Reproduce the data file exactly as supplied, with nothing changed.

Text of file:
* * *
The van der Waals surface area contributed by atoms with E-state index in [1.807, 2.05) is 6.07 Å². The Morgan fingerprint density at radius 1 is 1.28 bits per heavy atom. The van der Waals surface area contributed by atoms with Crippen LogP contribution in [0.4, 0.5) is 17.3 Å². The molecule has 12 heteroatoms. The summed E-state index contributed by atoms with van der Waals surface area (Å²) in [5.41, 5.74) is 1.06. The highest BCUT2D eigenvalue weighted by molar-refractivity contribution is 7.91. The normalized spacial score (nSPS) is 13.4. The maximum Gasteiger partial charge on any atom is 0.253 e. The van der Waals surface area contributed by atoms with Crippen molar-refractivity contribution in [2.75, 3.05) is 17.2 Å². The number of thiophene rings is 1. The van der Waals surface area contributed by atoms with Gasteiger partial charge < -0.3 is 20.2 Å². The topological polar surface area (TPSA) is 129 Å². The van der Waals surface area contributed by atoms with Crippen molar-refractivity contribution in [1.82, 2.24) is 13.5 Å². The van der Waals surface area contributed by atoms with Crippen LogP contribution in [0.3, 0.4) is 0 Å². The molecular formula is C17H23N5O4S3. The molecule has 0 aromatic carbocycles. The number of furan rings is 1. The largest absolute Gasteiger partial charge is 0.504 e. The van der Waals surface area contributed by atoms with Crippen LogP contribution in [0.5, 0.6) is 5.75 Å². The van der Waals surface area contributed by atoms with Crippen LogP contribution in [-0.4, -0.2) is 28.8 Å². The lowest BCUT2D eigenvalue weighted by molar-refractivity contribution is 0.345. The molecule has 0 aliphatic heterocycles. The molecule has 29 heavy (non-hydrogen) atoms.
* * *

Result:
The van der Waals surface area contributed by atoms with E-state index in [1.807, 2.05) is 6.07 Å². The Morgan fingerprint density at radius 1 is 1.28 bits per heavy atom. The van der Waals surface area contributed by atoms with Crippen LogP contribution in [0.4, 0.5) is 17.3 Å². The molecule has 12 heteroatoms. The summed E-state index contributed by atoms with van der Waals surface area (Å²) in [5.41, 5.74) is 1.06. The highest BCUT2D eigenvalue weighted by molar-refractivity contribution is 7.91. The normalized spacial score (nSPS) is 13.4. The maximum Gasteiger partial charge on any atom is 0.253 e. The van der Waals surface area contributed by atoms with Crippen molar-refractivity contribution in [2.75, 3.05) is 17.2 Å². The number of thiophene rings is 1. The van der Waals surface area contributed by atoms with Gasteiger partial charge < -0.3 is 20.2 Å². The topological polar surface area (TPSA) is 129 Å². The van der Waals surface area contributed by atoms with Crippen molar-refractivity contribution in [1.82, 2.24) is 13.5 Å². The van der Waals surface area contributed by atoms with Crippen LogP contribution in [0.3, 0.4) is 0 Å². The molecular formula is C17H23N5O4S3. The molecule has 0 aromatic carbocycles. The number of furan rings is 1. The largest absolute Gasteiger partial charge is 0.504 e. The van der Waals surface area contributed by atoms with Crippen LogP contribution in [0.5, 0.6) is 5.75 Å². The van der Waals surface area contributed by atoms with Crippen LogP contribution in [-0.4, -0.2) is 28.8 Å². The lowest BCUT2D eigenvalue weighted by molar-refractivity contribution is 0.345. The molecule has 0 aliphatic heterocycles. The molecule has 29 heavy (non-hydrogen) atoms.